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Maybe he just screwed on the top of his ordinary thermos flask, to close it up nice and tight and stop his magic toy leaking away ... ?

It would be quite easy to "explode" any normal container, just by closing it.

Yup!

Imagine a thermos with a glass vacuum bottle ...

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...

It would appear to me that this guy had somehow put the LN2 under pressure or caused it to expand to a volume greater then his container could release the pressure. We can only guess as to what he was doing, but several reports I read indicated that he had taken the LN2 into the bathroom where the container "Blew up". I can only guess that the guy must have added a too warm liduid to the LN2 container to get that type of effect. ...

Maybe he just screwed on the top of his ordinary thermos flask, to close it up nice and tight and stop his magic toy leaking away ... ?

It would be quite easy to "explode" any normal container, just by closing it.

Every 56 grams of N2 would like to be 22.4 litres of gas at about room temperature. (Avogadro.)

Translating that into US units, each 2 oz would make about 6 US Gallons of gas. Potentially quite quickly ...

There was a US Administration official who said it badly, but regardless of everything else he may ever have said, he was actually exactly right that it is what you don't know that you don't know that is dangerous.

Ignorance is bliss. But usually not for long.

A thermos, glass or not, would not keep it at room temperature. It would keep it much colder than that since it is in fact an insulated container. I've seen plastic containers that had LN2 poured into it become brittle while frozen. But if a thermos were dropped, what would happen?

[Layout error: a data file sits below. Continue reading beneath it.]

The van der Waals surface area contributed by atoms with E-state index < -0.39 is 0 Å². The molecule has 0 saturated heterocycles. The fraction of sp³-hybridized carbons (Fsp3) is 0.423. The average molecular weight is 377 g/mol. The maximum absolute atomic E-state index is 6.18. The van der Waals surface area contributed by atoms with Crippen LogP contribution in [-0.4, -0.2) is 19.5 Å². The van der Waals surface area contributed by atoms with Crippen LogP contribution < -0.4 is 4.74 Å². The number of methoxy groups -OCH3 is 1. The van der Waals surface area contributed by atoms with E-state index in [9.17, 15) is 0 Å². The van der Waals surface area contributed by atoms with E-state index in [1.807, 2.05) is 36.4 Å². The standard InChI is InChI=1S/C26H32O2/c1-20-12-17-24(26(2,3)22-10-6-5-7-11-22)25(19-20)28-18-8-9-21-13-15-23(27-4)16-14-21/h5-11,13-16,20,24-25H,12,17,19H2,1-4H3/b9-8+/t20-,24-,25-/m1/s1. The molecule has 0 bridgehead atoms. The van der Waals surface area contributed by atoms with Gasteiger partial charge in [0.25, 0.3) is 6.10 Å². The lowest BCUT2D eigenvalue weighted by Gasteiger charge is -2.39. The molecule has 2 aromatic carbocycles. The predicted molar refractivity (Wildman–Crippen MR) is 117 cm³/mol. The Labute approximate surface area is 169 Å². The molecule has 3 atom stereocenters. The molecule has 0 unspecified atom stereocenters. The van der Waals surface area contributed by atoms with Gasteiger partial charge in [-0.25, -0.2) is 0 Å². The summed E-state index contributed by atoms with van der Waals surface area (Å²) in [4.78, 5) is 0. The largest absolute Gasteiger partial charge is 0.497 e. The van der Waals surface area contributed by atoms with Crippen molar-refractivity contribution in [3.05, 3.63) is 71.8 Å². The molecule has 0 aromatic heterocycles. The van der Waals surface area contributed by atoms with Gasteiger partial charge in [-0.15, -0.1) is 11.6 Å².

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It is making more sense now.

Looks like he brought it home in an ISI Siphon or the like (sealed). He then proceeded to try to open said (pressurized) siphon with a screwdriver in the bathroom (why) of his girlfriend's apartment. I'm guessing he had the siphon between his knees at the time since the explosion blew a chunk out of one of his calves and also did significant damage to his naughty bits. Talk about adding insult to injury the local police also will be pressing charges against him.

If not a darwin award winner certainly a runner up.

...Währenddessen wurden neue Details zum Hergang des Unglücks bekannt... Martin E. soll sie in einem Sahnesiphon – einem druckfest verschließbaren Gefäß – in die Wohnung seiner Freundin gebracht haben, für einen solchen Transport ist der Siphon ungeeignet.

Im Badezimmer habe der Koch dann versucht, den Stickstoff umzufüllen, das Gefäß stand wahrscheinlich bereits unter hohem Druck. „Offenbar hatte er versucht, den verschlossenen Siphon mit einem Schraubenzieher aufzuhebeln“, so Laurisch. Dabei kam es zur Detonation, das Badezimmer brannte völlig aus. Gegen den Koch werde nun strafrechtlich ermittelt, sagte Laurisch. „Wenn die körperlichen Schäden über das hinausgehen, was er angerichtet hat, werden solche Verfahren aber gemeinhin eingestellt.“

full article

More on the extent of his injuries


Edited by 6ppc (log)